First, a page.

Welcome to our special section, Thrive on Campus, devoted to covering the urgent issue of mental health among college and university students from all angles. If you are a college student, we invite you to apply to be an Editor-at-Large, or to simply contribute (please tag your pieces ThriveOnCampus). We welcome faculty, clinicians, and graduates to contribute as well. Read more here.
Last winter, right before starting my last semester of high school, I had lunch with a friend who was a freshman at NYU. It was her first time home from college, and I remember sitting together at our favorite restaurant, eating soup and listening to her marvel over what an intensely strange experience it was for her. I was taken aback by her insistence on how different everything felt — I expected many things in college were going to be difficult, but I never thought the hardest part of it all would be going home.
Fast forward nearly 365 days to me sitting in a cramped airplane seat, clutching my Brown sweatshirt, and watching the snow-capped peaks outside grow as the pilot prepared to land. I hail from a tiny town in the Rocky Mountains with a population smaller than that of my university’s undergraduate student body; therefore, moving to Providence, Rhode Island for college was already dichotomous, but being back for the first time since I had packed my bags in August only amplified this change more. Before the plane wheels even touched the ground, I knew that my older friend was right — the place that I had considered home for 10 years suddenly seemed distant and alien.
At school, I eat regular meals and stick to a workout schedule. I study between classes and go to club meetings after dinner with my friends. I make my bed (almost) every morning and curate every belonging in my small dorm room. I am a passionate Google Calendar devotee. Now that I was apart from school for the first time, the tidy, scheduled, independent life I had created for myself there was thousands of miles away and being home seemed chaotic in comparison. While I knew that I had changed, it felt like everything around me had stayed the same.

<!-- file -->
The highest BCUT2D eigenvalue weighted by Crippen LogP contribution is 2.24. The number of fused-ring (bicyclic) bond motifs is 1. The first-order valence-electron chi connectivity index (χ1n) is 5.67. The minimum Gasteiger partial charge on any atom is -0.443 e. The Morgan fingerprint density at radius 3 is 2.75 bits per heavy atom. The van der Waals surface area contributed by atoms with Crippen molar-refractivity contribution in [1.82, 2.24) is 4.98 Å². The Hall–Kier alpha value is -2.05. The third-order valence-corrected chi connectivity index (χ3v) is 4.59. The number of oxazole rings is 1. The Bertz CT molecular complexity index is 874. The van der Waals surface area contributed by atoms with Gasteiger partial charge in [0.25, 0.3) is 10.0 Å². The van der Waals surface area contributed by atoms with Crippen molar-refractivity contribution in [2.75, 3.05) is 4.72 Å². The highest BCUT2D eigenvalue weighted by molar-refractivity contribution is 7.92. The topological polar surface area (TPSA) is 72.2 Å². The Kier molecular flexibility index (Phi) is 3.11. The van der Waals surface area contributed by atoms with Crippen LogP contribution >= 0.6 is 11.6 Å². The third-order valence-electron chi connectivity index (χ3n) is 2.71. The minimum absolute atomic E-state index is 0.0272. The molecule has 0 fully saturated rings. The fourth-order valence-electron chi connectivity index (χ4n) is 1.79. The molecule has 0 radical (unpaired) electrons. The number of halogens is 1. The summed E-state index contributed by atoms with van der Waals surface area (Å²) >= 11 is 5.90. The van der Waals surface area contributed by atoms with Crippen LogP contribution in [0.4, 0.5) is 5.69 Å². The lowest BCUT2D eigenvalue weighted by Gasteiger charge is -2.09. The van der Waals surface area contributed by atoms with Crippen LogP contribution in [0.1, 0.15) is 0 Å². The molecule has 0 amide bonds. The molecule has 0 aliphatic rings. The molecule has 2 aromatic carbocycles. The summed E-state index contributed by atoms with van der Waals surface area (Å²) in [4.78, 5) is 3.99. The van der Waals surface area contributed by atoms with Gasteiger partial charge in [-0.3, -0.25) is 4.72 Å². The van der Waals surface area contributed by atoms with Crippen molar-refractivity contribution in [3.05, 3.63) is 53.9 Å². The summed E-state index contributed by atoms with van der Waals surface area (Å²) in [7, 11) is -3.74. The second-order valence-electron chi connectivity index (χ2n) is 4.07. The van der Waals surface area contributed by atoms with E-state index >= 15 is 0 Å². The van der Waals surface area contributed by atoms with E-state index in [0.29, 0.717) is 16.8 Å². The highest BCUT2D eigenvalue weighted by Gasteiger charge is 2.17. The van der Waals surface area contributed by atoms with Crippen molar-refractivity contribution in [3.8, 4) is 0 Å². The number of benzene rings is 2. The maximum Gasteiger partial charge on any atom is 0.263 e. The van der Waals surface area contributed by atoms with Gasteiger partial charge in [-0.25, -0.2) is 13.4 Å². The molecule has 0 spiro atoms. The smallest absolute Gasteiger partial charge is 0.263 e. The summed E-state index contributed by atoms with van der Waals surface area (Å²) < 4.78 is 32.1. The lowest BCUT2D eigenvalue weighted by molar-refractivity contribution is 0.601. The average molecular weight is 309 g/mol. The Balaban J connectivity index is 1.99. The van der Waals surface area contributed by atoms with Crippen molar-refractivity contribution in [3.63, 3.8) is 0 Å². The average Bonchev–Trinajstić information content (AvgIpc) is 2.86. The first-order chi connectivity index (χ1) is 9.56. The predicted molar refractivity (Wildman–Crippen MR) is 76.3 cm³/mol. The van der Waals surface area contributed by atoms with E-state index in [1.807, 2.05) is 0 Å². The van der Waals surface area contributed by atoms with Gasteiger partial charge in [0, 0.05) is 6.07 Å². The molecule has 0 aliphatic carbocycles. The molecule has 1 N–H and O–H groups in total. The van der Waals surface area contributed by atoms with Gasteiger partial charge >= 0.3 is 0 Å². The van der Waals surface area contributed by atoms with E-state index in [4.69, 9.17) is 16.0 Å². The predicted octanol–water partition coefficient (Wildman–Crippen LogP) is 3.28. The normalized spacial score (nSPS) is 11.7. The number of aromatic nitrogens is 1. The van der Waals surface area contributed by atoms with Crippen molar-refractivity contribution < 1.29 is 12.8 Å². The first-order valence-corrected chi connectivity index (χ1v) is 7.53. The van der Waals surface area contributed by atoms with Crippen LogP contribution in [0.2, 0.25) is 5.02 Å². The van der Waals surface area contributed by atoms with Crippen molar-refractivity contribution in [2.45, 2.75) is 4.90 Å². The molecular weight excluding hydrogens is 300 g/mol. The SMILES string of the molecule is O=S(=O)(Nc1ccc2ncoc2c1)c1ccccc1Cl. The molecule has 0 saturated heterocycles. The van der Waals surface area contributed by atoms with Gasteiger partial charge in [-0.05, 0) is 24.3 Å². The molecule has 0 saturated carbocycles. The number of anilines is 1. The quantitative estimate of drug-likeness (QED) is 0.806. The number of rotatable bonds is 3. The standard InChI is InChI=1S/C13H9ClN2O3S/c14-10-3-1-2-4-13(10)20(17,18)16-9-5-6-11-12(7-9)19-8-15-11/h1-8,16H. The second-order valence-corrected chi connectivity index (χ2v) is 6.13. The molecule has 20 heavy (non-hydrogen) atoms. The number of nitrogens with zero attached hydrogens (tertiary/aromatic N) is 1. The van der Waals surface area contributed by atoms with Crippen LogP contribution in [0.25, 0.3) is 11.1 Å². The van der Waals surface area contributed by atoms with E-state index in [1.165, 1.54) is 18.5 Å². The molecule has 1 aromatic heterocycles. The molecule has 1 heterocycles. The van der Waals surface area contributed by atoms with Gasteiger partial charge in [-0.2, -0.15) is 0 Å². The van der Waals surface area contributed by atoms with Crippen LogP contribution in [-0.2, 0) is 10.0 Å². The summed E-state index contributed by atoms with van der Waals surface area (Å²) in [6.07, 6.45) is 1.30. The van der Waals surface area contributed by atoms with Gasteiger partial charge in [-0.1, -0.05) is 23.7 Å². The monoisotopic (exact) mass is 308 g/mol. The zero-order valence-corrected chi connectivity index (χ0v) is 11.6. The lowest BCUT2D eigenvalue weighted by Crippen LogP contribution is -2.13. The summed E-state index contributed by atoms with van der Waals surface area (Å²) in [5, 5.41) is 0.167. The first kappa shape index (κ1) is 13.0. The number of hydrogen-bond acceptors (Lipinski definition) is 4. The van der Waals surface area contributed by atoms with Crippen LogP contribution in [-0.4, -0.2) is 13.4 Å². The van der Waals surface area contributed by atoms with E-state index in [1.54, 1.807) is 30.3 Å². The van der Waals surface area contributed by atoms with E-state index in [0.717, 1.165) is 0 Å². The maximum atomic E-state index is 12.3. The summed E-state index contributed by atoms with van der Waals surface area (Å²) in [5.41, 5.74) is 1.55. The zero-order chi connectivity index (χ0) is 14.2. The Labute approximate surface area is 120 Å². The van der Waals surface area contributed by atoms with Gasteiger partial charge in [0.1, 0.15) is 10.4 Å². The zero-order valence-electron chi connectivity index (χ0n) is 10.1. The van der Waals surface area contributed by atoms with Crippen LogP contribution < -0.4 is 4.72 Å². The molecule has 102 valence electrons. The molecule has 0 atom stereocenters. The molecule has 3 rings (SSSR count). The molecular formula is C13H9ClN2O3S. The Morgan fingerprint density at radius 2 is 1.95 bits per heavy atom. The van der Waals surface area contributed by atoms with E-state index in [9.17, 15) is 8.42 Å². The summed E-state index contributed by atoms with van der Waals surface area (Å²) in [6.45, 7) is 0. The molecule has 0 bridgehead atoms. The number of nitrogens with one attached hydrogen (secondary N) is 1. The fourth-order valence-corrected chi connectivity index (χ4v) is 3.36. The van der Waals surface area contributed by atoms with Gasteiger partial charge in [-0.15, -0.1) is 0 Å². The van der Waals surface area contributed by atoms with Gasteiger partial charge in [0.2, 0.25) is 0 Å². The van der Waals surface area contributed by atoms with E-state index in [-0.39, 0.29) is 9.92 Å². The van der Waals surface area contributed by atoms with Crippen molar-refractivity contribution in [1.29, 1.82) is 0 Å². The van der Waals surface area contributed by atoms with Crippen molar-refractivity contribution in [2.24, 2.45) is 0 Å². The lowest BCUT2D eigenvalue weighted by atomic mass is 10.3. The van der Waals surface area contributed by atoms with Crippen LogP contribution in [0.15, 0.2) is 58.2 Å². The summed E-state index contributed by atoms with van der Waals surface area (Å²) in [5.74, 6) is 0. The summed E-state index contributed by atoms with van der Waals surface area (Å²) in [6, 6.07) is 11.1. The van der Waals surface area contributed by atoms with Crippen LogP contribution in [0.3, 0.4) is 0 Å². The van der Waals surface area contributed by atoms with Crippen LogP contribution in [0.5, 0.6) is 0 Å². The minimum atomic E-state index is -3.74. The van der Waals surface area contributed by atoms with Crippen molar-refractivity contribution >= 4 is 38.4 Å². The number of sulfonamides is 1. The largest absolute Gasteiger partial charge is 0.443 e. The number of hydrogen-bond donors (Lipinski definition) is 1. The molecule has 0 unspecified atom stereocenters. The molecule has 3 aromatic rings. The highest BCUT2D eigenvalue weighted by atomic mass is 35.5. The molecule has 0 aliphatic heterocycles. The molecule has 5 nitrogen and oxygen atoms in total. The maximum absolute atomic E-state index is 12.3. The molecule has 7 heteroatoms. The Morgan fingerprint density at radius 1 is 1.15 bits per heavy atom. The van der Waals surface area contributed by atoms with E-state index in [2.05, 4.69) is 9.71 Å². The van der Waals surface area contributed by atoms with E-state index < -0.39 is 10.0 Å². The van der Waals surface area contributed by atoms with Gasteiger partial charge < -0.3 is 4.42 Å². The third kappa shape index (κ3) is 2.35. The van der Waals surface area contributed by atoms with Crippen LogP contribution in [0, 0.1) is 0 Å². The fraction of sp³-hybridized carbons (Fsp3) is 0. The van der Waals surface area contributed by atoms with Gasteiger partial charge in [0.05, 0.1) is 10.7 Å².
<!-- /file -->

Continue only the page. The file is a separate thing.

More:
After a few days on break of irregular meals, mild panic attacks, and aimless movie watching, I began to realize that in order to appease my anxiety and preserve my mental health, I could make daily schedules for myself to replicate my lifestyle at Brown. Wake up at 9? Check. Gym at 11? Check. Get groceries and check mail at 3? Check. This system has worked out well for me so far (though I do still indulge in the occasional Netflix binge), and has allowed me to find a begrudging sort of compromise between my dual lifestyles.
I return to college in a few days, and find the prospect of starting next semester exciting and bittersweet. Being home has been both refreshing and challenging, but overall has taught me so much more about myself than I ever expected it to. It has helped me become wary of the dangers of isolating myself in the safe haven/bubble of college, and instead finding ways to transition my school habits into real world living. I am now in a state of constantly learning and relearning what I need as a newly minted adult to function and to preserve my mental health. More importantly, I’m beginning to understand when to give myself a break — and even occasionally force myself to go with the flow — for my own good.
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More on Mental Health on Campus:
What Campus Mental Health Centers Are Doing to Keep Up With Student Need
If You’re a Student Who’s Struggling With Mental Health, These 7 Tips Will Help
The Hidden Stress of RAs in the Student Mental Health Crisis